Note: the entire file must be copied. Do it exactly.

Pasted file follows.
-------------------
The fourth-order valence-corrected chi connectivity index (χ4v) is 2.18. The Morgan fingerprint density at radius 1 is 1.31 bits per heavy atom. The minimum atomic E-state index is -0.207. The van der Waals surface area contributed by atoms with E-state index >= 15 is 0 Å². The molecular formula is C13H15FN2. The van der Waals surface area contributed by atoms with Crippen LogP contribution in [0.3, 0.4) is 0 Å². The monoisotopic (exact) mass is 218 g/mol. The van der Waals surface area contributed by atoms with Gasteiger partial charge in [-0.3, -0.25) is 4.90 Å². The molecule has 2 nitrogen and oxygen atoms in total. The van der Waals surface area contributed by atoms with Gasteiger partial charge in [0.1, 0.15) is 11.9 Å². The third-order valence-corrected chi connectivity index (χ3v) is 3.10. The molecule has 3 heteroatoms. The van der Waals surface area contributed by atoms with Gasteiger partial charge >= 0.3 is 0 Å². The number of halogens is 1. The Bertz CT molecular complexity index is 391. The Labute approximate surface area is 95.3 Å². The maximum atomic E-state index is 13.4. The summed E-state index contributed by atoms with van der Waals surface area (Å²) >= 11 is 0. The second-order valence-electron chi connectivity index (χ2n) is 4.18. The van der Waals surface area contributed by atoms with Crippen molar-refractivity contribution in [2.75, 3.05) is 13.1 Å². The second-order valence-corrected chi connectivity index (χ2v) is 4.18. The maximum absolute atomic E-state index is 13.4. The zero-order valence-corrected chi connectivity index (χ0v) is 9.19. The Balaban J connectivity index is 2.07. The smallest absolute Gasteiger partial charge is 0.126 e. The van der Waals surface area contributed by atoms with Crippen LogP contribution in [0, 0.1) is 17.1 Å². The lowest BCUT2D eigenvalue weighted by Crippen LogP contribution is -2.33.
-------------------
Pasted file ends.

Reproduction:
The fourth-order valence-corrected chi connectivity index (χ4v) is 2.18. The Morgan fingerprint density at radius 1 is 1.31 bits per heavy atom. The minimum atomic E-state index is -0.207. The van der Waals surface area contributed by atoms with E-state index >= 15 is 0 Å². The molecular formula is C13H15FN2. The van der Waals surface area contributed by atoms with Crippen LogP contribution in [0.3, 0.4) is 0 Å². The monoisotopic (exact) mass is 218 g/mol. The van der Waals surface area contributed by atoms with Gasteiger partial charge in [-0.3, -0.25) is 4.90 Å². The molecule has 2 nitrogen and oxygen atoms in total. The van der Waals surface area contributed by atoms with Gasteiger partial charge in [0.1, 0.15) is 11.9 Å². The third-order valence-corrected chi connectivity index (χ3v) is 3.10. The molecule has 3 heteroatoms. The van der Waals surface area contributed by atoms with Gasteiger partial charge >= 0.3 is 0 Å². The number of halogens is 1. The Bertz CT molecular complexity index is 391. The Labute approximate surface area is 95.3 Å². The maximum atomic E-state index is 13.4. The summed E-state index contributed by atoms with van der Waals surface area (Å²) >= 11 is 0. The second-order valence-electron chi connectivity index (χ2n) is 4.18. The van der Waals surface area contributed by atoms with Crippen molar-refractivity contribution in [2.75, 3.05) is 13.1 Å². The second-order valence-corrected chi connectivity index (χ2v) is 4.18. The maximum absolute atomic E-state index is 13.4. The zero-order valence-corrected chi connectivity index (χ0v) is 9.19. The Balaban J connectivity index is 2.07. The smallest absolute Gasteiger partial charge is 0.126 e. The van der Waals surface area contributed by atoms with Crippen LogP contribution in [0, 0.1) is 17.1 Å². The lowest BCUT2D eigenvalue weighted by Crippen LogP contribution is -2.33.